Crypto lending and interest startup BlockFi Lending LLC agreed on Monday to pay $100 million to the Securities and Exchange Commission (SEC) and 32 states to settle charges over failing to register its retail cryptocurrency lending product, BlockFi Interest Accounts.
- BlockFi has agreed to pay a $100 million settlement for failing to register its crypto lending product.
- The crypto lender claims it can offer high yields as larger investors are prepared to pay more to borrow crypto assets.
- BlockFi says the settlement provides regulatory clarity for other crypto lenders.
- The SEC is also reportedly investigating the lending practices of Celsius, Gemini, and Voyager Digital Ltd.
The company, backed by billionaire Peter Thiel, will pay the SEC $50 million and cease offering its high-yielding lending product to most U.S. customers as part of the settlement. It will also pay $50 million to various state regulators. “This is the first case of its kind with respect to crypto lending platforms,” SEC Chair Gary Gensler said in a statement announcing the settlement.
“Today’s settlement makes clear that crypto markets must comply with time-tested securities laws," Gensler said in the statement. "It further demonstrates the Commission’s willingness to work with crypto platforms to determine how they can come into compliance with those laws."
BlockFi, which offers yields on popular digital assets like Bitcoin, Ethereum, and Tether (USDT) as high as 9.25%, has faced scrutiny from regulators throughout most of 2021. The crypto lender claims it can offer higher interest rates than traditional financial institutions as larger investors are prepared to pay more to borrow crypto deposits.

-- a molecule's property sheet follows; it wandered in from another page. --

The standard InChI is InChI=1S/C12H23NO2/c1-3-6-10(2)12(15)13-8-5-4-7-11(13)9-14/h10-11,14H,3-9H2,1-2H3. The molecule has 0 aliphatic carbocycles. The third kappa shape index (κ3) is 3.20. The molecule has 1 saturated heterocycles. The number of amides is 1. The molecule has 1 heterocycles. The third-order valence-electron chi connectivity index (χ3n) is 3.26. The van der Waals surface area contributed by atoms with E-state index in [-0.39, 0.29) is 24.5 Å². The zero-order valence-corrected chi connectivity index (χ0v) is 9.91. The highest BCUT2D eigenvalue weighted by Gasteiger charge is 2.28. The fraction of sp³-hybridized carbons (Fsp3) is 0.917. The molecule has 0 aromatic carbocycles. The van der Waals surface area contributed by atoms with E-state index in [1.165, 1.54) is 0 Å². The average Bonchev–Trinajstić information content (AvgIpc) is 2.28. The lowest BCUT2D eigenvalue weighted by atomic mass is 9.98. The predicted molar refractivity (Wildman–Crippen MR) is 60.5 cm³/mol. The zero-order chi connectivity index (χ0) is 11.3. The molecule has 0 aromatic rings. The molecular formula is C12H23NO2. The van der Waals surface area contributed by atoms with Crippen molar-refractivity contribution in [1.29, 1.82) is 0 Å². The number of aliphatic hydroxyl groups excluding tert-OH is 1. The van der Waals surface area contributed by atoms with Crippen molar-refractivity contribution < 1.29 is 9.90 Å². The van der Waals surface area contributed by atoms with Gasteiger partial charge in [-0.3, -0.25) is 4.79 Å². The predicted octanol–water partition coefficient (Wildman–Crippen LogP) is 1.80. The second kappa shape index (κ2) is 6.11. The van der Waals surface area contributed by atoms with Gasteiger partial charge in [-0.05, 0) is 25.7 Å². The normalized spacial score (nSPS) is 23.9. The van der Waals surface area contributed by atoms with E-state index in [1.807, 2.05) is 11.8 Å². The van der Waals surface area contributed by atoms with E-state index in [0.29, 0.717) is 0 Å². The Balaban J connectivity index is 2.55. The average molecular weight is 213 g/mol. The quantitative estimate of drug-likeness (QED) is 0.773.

Settlement Provides Regulatory Clarity
BlockFi’s CEO and founder Zac Prince said in a statement that the settlement provides regulatory clarity for other crypto lenders. “Today's milestone is yet another example of our pioneering efforts in securing regulatory clarity for the broader industry and our clients, just as we did for our first product – the crypto-backed loan.”
BlockFi also confirmed it's applying to register a new crypto savings product with the SEC called BlockFi Yield, which will allow customers to accrue interest on their digital currency holdings.
All cryptocurrencies are digital currencies, but not all digital currencies are cryptocurrencies.
SEC Crackdown Continues
The agency has continued its crackdown on crypto lenders in recent months and used the BlockFi settlement as a warning shot to other industry participants. “They should take immediate notice of today’s resolution and come into compliance with the federal securities laws,” SEC enforcement division director Gurbir S. Grewal said in the statement. The watchdog is also reportedly scrutinizing the lending practices of Celsius Network, Gemini Trust Co., and Voyager Digital Ltd., Bloomberg News reported last month, and all have confirmed they're talking with regulators.
In September, Coinbase Global, Inc. (COIN)—the largest U.S.-based exchange—scrapped plans to launch a crypto interest-generating service after the SEC threatened to sue the San Francisco-based company, arguing that the offering could violate securities laws.
Crypto investors and industry participants are also watching developments in the SEC’s lawsuit against blockchain payments company Ripple Labs Inc. for further regulatory clarity. In late 2020, the agency sued the company for selling unlicensed securities. Ripple argues XRP—the native currency of the Ripple network—is a virtual currency, not an investment contract.
The case’s outcome will help set precedence as to whether crypto assets are classified as securities and therefore subject to securities law until policymakers develop a more comprehensive regulatory framework governing the emerging asset class.